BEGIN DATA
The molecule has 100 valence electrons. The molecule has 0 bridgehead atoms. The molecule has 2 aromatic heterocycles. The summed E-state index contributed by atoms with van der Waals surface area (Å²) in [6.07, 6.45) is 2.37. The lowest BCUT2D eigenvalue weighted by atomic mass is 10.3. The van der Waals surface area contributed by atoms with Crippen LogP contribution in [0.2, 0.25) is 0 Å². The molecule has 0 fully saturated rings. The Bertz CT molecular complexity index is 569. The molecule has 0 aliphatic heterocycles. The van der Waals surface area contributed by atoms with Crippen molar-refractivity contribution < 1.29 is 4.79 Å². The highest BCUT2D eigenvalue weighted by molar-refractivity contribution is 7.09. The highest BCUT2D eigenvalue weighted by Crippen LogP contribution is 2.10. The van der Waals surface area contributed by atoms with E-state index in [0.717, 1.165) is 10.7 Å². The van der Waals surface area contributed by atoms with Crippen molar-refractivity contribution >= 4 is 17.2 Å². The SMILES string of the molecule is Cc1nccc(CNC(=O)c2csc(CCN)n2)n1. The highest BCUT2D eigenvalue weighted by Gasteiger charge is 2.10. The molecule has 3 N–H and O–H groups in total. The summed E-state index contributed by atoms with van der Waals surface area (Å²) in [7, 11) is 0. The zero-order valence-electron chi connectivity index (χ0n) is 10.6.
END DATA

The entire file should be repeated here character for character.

The molecule has 100 valence electrons. The molecule has 0 bridgehead atoms. The molecule has 2 aromatic heterocycles. The summed E-state index contributed by atoms with van der Waals surface area (Å²) in [6.07, 6.45) is 2.37. The lowest BCUT2D eigenvalue weighted by atomic mass is 10.3. The van der Waals surface area contributed by atoms with Crippen LogP contribution in [0.2, 0.25) is 0 Å². The molecule has 0 fully saturated rings. The Bertz CT molecular complexity index is 569. The molecule has 0 aliphatic heterocycles. The van der Waals surface area contributed by atoms with Crippen molar-refractivity contribution < 1.29 is 4.79 Å². The highest BCUT2D eigenvalue weighted by molar-refractivity contribution is 7.09. The highest BCUT2D eigenvalue weighted by Crippen LogP contribution is 2.10. The van der Waals surface area contributed by atoms with E-state index in [0.717, 1.165) is 10.7 Å². The van der Waals surface area contributed by atoms with Crippen molar-refractivity contribution >= 4 is 17.2 Å². The SMILES string of the molecule is Cc1nccc(CNC(=O)c2csc(CCN)n2)n1. The highest BCUT2D eigenvalue weighted by Gasteiger charge is 2.10. The molecule has 3 N–H and O–H groups in total. The summed E-state index contributed by atoms with van der Waals surface area (Å²) in [7, 11) is 0. The zero-order valence-electron chi connectivity index (χ0n) is 10.6.